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Re: Diebold Admits Audit Logs in ALL Versions of Their Software Fail to Record Ballot Deletions
From: David Farber <dave () farber net>
Date: Sat, 21 Mar 2009 16:58:22 -0400

Begin forwarded message:

From: Moz <list () moz geek nz>
Date: March 21, 2009 12:07:08 PM EDT
To: David Farber <dave () farber net>
Subject: Re: [IP] Re: Diebold Admits Audit Logs in ALL Versions of Their Software Fail to Record Ballot Deletions

Joseph Lorenzo Hall said:
[go paper?] we have very complicated ballots in the US with state,
local and federal races on the same ballot. When combined with the
mess that is our primary system, many *individual precincts/polling
places* can have dozens of different ballot styles available.
Counting these in a timely fashion can be very tough.

Many countries have complicated ballots. Australia has had the famous
"tablecloth ballot", where there are so many voting options for a
single race that a ballot paper just for that race becomes
ridiculously large. But they manage.

The key, in my opinion, is that elections are run by professionals.
There is a government department with permanent staff whose job is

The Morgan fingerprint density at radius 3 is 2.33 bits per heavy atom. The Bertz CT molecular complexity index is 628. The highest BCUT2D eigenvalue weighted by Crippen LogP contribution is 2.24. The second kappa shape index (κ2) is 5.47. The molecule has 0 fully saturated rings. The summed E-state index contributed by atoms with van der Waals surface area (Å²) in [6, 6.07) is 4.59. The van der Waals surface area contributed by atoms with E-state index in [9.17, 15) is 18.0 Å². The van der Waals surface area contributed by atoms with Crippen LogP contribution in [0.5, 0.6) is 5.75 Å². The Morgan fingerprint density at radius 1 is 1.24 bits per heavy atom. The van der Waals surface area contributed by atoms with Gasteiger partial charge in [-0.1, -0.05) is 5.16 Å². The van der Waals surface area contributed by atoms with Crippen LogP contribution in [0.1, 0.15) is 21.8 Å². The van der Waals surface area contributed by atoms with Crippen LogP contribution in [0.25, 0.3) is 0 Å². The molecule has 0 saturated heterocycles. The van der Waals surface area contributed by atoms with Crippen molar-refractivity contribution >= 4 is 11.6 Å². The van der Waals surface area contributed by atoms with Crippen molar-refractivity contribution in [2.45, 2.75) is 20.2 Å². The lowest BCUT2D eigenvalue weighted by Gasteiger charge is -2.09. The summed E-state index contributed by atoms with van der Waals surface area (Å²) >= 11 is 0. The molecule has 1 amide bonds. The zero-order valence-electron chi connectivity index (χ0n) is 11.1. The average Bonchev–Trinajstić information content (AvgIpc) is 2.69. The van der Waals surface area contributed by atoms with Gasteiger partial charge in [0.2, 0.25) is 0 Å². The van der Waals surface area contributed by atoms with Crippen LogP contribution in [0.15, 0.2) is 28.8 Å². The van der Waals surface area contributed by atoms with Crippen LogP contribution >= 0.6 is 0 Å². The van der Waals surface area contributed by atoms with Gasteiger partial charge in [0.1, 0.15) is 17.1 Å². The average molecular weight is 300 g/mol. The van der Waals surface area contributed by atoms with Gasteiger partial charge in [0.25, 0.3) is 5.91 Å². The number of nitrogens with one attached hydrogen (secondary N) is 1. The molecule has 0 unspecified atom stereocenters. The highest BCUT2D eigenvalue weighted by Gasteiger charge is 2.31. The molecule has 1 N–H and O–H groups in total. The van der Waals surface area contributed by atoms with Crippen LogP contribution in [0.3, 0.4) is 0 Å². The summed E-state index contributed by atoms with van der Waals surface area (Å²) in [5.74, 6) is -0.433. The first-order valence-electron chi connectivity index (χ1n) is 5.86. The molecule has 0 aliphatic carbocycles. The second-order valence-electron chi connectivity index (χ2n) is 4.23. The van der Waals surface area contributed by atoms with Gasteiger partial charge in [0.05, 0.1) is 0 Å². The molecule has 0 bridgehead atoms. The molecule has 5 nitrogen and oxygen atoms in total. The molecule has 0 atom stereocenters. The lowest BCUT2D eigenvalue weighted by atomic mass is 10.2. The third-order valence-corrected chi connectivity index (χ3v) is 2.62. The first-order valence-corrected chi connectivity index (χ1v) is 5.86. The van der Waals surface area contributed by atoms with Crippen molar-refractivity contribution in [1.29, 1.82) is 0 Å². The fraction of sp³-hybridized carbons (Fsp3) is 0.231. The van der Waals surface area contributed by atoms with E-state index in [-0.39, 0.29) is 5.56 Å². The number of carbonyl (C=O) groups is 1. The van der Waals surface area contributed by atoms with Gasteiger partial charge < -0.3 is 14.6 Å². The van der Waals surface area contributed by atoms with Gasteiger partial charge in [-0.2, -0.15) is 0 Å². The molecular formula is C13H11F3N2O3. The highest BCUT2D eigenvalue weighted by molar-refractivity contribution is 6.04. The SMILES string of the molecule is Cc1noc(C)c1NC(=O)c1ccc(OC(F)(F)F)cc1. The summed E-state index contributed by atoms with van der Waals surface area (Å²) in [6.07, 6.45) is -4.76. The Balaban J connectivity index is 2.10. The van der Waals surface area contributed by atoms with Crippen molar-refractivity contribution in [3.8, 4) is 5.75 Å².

purely the operation of the electoral system. Those officials are not
elected. There's the Australian Electoral Commission (www.aec.govt.au)
and New Zealand being smaller just has an Electoral Office in the
Ministry of Justice ( http://www.electionresults.govt.nz/). In both
countries you can also hire those people to run any election that's
worth spending the money on (some unions use them, for instance)

This means that even with relatively complex elections votes are
counted quickly and published quickly. Results that are challenged
can be delayed while a recount is done, but because the political
parties are involved as scrutineers and the referee is independent
those challenges tend to happen on the spot and are often resolved

New Zealand has a lot of secondary things that make their elections a
model: "intention of the voter" test, elections held on weekends,
an emphasis on making it easy for people to vote (legally and in
practice), any legal resident over 18 can vote (no taxation without


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